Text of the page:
A study from Mexico shows that maternal mortality increased nearly 60 percent during the COVID-19 pandemic, and reaffirms the importance of both COVID-19 and influenza vaccinations for pregnant women.
A new study reported there were more than 1000 maternal deaths in Mexico from February 2020 to February 2021. This trend contrasted with a decrease in both the previous years (2018 and 2019).
According to the Centers for Disease Control and Prevention (CDC), maternal mortality is defined as a death of a woman during pregnancy, at delivery, or within 1 year after delivery. The CDC notes that about 700 women in the US die annually as a result of pregnancy or delivery complications.
The study’s investigators found COVID-19 was the leading cause of maternal death, with 22.93% being from confirmed cases, and 4.5% being unconfirmed cases. And they noted there was also an increase in deaths related to hemorrhage and hypertension during the study period.
The study was published in BMC Public Health.
The investigators used public health data from Mexico’s General Office of Health Information to estimate changes in the maternal mortality ratio due to COVID-19 infections and changes in care resulting from efforts to control the pandemic. During the study period, 1056 maternal deaths took place, with 835 reported between weeks 10 and 53, and 221 reported in the first 10 weeks of 2021.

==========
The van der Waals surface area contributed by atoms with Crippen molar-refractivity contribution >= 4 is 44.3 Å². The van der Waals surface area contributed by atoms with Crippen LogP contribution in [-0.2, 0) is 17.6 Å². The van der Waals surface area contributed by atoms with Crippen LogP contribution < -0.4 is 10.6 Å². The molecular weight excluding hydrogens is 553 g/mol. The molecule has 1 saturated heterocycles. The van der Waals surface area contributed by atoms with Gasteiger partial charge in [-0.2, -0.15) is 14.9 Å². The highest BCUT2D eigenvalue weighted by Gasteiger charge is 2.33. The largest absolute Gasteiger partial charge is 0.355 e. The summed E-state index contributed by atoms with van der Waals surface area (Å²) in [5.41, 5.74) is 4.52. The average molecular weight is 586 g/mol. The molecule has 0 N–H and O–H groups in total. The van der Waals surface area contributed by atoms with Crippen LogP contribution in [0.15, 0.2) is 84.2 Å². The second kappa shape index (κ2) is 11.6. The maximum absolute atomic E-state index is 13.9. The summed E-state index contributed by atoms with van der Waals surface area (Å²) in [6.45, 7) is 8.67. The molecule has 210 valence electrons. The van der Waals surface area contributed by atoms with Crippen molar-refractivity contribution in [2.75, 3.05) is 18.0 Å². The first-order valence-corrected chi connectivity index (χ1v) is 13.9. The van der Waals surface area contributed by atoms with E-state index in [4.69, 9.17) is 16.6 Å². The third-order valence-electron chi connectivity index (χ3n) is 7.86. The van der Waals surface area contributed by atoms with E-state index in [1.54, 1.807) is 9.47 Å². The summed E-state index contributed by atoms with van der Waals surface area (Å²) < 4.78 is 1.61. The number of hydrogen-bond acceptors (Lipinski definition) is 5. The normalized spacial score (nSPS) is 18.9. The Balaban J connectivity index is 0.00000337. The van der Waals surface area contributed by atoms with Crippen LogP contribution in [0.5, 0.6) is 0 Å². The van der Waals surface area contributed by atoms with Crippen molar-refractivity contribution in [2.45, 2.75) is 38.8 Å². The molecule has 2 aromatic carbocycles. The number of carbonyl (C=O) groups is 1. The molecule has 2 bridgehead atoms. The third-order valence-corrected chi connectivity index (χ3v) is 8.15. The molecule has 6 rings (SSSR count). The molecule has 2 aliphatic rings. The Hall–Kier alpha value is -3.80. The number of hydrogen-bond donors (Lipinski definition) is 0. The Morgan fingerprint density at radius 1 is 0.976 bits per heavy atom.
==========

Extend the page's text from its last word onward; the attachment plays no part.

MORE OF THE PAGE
“The results highlight the need for timely, organized, and efficient maternal and obstetric healthcare at all times, but particularly during a pandemic,” the investigators wrote. “Providing pregnant women access to the necessary healthcare resources in the community and clinical settings must be considered a priority.”
It is important to note the study period took place before the availability of COVID-19 vaccines in Mexico. Vaccinations did not begin to ramp up in that country until later in 2021.
With at least a quarter of the deaths in the study related to COVID-19, the COVID-19 vaccine will likely play a much bigger public health role going forward in preventing maternal mortality.
And although the COVID-19 vaccinations remain paramount in public health, providers should be counseling their patients on the value of the influenza vaccine as well. And pregnant women need to be thinking about the value behind the vaccines not only for their health, but the health of their babies.
Contagion spoke with William Schaffner, MD, medical director for the National Foundation for Infectious Diseases (NFID), professor of Preventive Medicine in the Department of Health Policy, and professor of Medicine in the Division of Infectious Diseases at the Vanderbilt University School of Medicine, about the importance of pregnant women getting vaccinated for both COVID-19 and influenza.